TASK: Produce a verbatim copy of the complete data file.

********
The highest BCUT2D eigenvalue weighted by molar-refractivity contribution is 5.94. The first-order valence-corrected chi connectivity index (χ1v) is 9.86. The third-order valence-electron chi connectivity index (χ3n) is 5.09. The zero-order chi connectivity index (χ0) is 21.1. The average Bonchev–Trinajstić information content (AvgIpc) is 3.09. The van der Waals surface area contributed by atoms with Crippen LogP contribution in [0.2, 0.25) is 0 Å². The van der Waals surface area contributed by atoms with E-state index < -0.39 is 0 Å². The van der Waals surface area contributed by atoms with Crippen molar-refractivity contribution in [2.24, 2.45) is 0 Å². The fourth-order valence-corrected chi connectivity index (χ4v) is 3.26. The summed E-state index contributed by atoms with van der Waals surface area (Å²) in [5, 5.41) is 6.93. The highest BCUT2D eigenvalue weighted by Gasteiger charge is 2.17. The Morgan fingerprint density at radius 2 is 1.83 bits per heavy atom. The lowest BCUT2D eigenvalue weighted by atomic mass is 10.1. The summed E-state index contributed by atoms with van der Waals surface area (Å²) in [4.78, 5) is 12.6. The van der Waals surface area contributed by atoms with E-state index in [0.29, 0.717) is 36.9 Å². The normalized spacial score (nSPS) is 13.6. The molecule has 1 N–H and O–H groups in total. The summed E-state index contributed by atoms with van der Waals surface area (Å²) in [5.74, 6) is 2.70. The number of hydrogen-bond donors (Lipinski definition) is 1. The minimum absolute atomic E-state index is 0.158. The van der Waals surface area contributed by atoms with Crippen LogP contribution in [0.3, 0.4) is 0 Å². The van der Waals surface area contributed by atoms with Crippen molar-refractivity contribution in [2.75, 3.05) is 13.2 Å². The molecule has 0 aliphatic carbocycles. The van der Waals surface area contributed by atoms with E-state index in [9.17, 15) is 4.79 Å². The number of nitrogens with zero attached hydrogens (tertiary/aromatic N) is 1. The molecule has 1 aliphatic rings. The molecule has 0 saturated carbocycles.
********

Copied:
The highest BCUT2D eigenvalue weighted by molar-refractivity contribution is 5.94. The first-order valence-corrected chi connectivity index (χ1v) is 9.86. The third-order valence-electron chi connectivity index (χ3n) is 5.09. The zero-order chi connectivity index (χ0) is 21.1. The average Bonchev–Trinajstić information content (AvgIpc) is 3.09. The van der Waals surface area contributed by atoms with Crippen LogP contribution in [0.2, 0.25) is 0 Å². The van der Waals surface area contributed by atoms with E-state index < -0.39 is 0 Å². The van der Waals surface area contributed by atoms with Crippen molar-refractivity contribution in [2.24, 2.45) is 0 Å². The fourth-order valence-corrected chi connectivity index (χ4v) is 3.26. The summed E-state index contributed by atoms with van der Waals surface area (Å²) in [5, 5.41) is 6.93. The highest BCUT2D eigenvalue weighted by Gasteiger charge is 2.17. The Morgan fingerprint density at radius 2 is 1.83 bits per heavy atom. The lowest BCUT2D eigenvalue weighted by atomic mass is 10.1. The summed E-state index contributed by atoms with van der Waals surface area (Å²) in [4.78, 5) is 12.6. The van der Waals surface area contributed by atoms with E-state index in [0.29, 0.717) is 36.9 Å². The normalized spacial score (nSPS) is 13.6. The molecule has 1 N–H and O–H groups in total. The summed E-state index contributed by atoms with van der Waals surface area (Å²) in [5.74, 6) is 2.70. The number of hydrogen-bond donors (Lipinski definition) is 1. The minimum absolute atomic E-state index is 0.158. The van der Waals surface area contributed by atoms with Crippen LogP contribution in [0.3, 0.4) is 0 Å². The van der Waals surface area contributed by atoms with Crippen molar-refractivity contribution in [2.75, 3.05) is 13.2 Å². The molecule has 0 aliphatic carbocycles. The van der Waals surface area contributed by atoms with E-state index in [9.17, 15) is 4.79 Å². The number of nitrogens with zero attached hydrogens (tertiary/aromatic N) is 1. The molecule has 1 aliphatic rings. The molecule has 0 saturated carbocycles.